Technology is as Flawless as People

>> Tuesday, August 18, 2009

Well, we did it. We finally broke down and replaced the GPS that the Borrowers ran off with months ago. Actually, to be fair, we didn't replace it, some good soul decided to spot me one as an early birthday present. (Whew!) We had just managed to borrow one ourselves (the legal kind of borrow, where the owner knows about it and you intend to give it back). Toddler has a doctor's appointment tomorrow at the medical facility in the middle of downtown where I can NEVER find it without making at least one wrong turn along the way. If I ever want to make it on time, I need some mechanical device telling me when I screwed up and how to fix it.

My dear aunt bought me the same brand of GPS we used to have, so that was a relief. Every one of those things works differently. Some tell you what street name you are supposed to turn on and leave it up to you to figure out how far ahead it is. Some of them tell you how many yards away your turn is. (Can you estimate your travelling yardage at 35 MPH?) Ours never told us the name of the street (unless we looked at it), but it did "ding" every time we were supposed to turn. (Well, to be candid, it dings almost every time.) So the good news is I don't have to learn a new way of interacting with my GPS-crutch. I can smoothly progess into yelling at this one as easily as I did the last one. Whew! (Well, there will probably be one difference. My mom named the last one Jane. I don't think I'll do that this time.)

For some reason, things went downhill quickly, though. Part of the problems were my fault, and part were the machine's fault. I took the contraption to the car and ran the startup sequence. One of the first questions it asked me was a question I can never answer with any certainty. "Are you in a time zone currently operating on Daylight Savings Time?" Now, don't get me wrong. I know that we change the clocks, and I know that we "spring ahead" and "fall back". I get it. What I don't get is which one is called Daylight Savings Time and which one is called Standard Time. I don't know if anyone else has this problem, or if I'm the only silly one out here in time zone land. Eventually I get the answer, and I've been right so far, but I have to logic it through every time. I keep telling myself things could be a whole lot worse. My mom can't tell her left from her right. She gives me directions all the time saying, "turn left" while she points to the right. We've long since learned to follow the gesture and ignore the words if we want to arrive on time. I guess we all have our odd quirks that challenge us.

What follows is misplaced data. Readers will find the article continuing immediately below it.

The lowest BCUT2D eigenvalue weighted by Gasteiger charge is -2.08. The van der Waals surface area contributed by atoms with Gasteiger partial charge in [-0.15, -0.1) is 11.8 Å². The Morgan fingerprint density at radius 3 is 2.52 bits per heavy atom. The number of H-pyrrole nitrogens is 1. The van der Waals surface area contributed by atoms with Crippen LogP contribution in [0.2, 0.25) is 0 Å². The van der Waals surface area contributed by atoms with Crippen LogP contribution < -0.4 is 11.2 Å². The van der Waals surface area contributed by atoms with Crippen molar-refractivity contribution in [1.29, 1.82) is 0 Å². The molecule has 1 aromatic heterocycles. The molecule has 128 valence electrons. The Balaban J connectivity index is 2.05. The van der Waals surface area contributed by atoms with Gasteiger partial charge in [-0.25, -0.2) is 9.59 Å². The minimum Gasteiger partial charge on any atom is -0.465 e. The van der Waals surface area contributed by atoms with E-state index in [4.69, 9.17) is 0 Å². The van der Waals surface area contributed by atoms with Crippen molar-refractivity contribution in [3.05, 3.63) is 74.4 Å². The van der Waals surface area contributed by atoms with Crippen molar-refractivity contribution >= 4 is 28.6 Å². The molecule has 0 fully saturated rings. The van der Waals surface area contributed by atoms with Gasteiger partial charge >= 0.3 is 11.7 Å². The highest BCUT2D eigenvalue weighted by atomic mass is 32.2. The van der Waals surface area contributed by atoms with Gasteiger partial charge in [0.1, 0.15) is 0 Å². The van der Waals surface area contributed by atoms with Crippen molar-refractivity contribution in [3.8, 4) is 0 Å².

The second GPS hitch still puzzles me. I was trying to find a location in Washington, DC. I had a choice of entering a previous destination (that doesn't help, the machine is brand new), entering a zip code (which I didn't know), entering an intersection (which didn't help) or entering a city. So, I chose city. Logical, right? Now, in a computer, is the city "Washington" or "DC"? Usually the answer is Washington, so I start with that. I type "Washington". Now for those of you who have never looked at a GPS, when you start typing, it limits your letter choices to keep you within a set of parameters it understands. For example, if you want to go to "Cooper Street" and it doesn't have any street by that name in its database, it won't let you spell it. It will only give you the options for the next letter that correspond with streets it does know. When I typed in "Washington," by the time I got to the "n" it was only offering me one letter choice at a time. In other words, the only word the GPS knew that started out "Washi" was "Washington". Nonetheless, I kept spelling it out until the end. I might have put a space at the end of it to see if it would let me keep going to spell "DC" but even if I did, the result was silly.

After I hit "done" the machine showed me all the options for "Washington". They included things like, Washington District, Washington Heights, Washington Navy Yards (Washington DC) but no plain Washington, DC. This was not a choice. Hmm, I think. This is odd. Well, I put it aside, and by the time we got to the store, Toddler was asleep, so I tried again. This time I typed "Washi" and hit "Done". The machine then gave me a whole set of choices I never saw the first time around. It gave me the option to pick Washington, PA, Washington NE, Washington, TX, and on and on in no apparent order, including, thankfully, Washington DC. Whew. At least I would be able to get to the doctor tomorrow, unless it did something silly like not know where the hospital was or the street it was on.

So tell me, what happened? How can the machine show me only cities with "Washington" as part of the name when I spell it out, but if I stop part way, it shows me all the cities called "Washington"? I mean, is that one of the dumbest things you have ever heard, or what?

On the other hand, the GPS we had borrowed told me a major cross street in Alexandria, Virginia didn't exist. I didn't believe the machine because I was driving on the street, but that is what you get when you listen to technology. I guess the saying is true, technology is about as flawless as people.


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